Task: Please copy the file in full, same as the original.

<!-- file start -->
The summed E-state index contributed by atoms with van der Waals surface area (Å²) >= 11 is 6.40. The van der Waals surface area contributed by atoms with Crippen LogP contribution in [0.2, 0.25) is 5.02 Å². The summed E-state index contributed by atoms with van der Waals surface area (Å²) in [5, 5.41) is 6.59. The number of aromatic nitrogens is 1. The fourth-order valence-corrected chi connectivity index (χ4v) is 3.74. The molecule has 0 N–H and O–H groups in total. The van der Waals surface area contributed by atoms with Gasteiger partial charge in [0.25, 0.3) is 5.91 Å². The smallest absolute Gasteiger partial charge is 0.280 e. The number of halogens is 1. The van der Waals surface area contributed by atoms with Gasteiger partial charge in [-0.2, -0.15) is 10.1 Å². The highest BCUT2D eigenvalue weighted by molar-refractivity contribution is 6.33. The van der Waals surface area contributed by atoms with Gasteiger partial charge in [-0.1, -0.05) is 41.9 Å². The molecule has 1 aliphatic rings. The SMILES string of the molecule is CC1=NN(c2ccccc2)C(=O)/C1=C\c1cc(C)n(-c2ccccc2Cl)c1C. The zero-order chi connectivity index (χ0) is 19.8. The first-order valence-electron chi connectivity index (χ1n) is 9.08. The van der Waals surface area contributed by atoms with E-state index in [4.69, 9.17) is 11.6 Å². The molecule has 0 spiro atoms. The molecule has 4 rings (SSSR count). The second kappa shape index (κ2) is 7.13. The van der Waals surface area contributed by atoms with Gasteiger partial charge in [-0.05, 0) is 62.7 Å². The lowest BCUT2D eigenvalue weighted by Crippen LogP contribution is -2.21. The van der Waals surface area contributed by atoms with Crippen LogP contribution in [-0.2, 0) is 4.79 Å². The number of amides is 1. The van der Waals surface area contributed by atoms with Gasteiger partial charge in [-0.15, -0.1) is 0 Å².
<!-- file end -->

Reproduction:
The summed E-state index contributed by atoms with van der Waals surface area (Å²) >= 11 is 6.40. The van der Waals surface area contributed by atoms with Crippen LogP contribution in [0.2, 0.25) is 5.02 Å². The summed E-state index contributed by atoms with van der Waals surface area (Å²) in [5, 5.41) is 6.59. The number of aromatic nitrogens is 1. The fourth-order valence-corrected chi connectivity index (χ4v) is 3.74. The molecule has 0 N–H and O–H groups in total. The van der Waals surface area contributed by atoms with Gasteiger partial charge in [0.25, 0.3) is 5.91 Å². The smallest absolute Gasteiger partial charge is 0.280 e. The number of halogens is 1. The van der Waals surface area contributed by atoms with Gasteiger partial charge in [-0.2, -0.15) is 10.1 Å². The highest BCUT2D eigenvalue weighted by molar-refractivity contribution is 6.33. The van der Waals surface area contributed by atoms with Gasteiger partial charge in [-0.1, -0.05) is 41.9 Å². The molecule has 1 aliphatic rings. The SMILES string of the molecule is CC1=NN(c2ccccc2)C(=O)/C1=C\c1cc(C)n(-c2ccccc2Cl)c1C. The zero-order chi connectivity index (χ0) is 19.8. The first-order valence-electron chi connectivity index (χ1n) is 9.08. The van der Waals surface area contributed by atoms with E-state index in [4.69, 9.17) is 11.6 Å². The molecule has 0 spiro atoms. The molecule has 4 rings (SSSR count). The second kappa shape index (κ2) is 7.13. The van der Waals surface area contributed by atoms with Gasteiger partial charge in [-0.05, 0) is 62.7 Å². The lowest BCUT2D eigenvalue weighted by Crippen LogP contribution is -2.21. The van der Waals surface area contributed by atoms with Crippen LogP contribution in [-0.2, 0) is 4.79 Å². The number of amides is 1. The van der Waals surface area contributed by atoms with Gasteiger partial charge in [-0.15, -0.1) is 0 Å².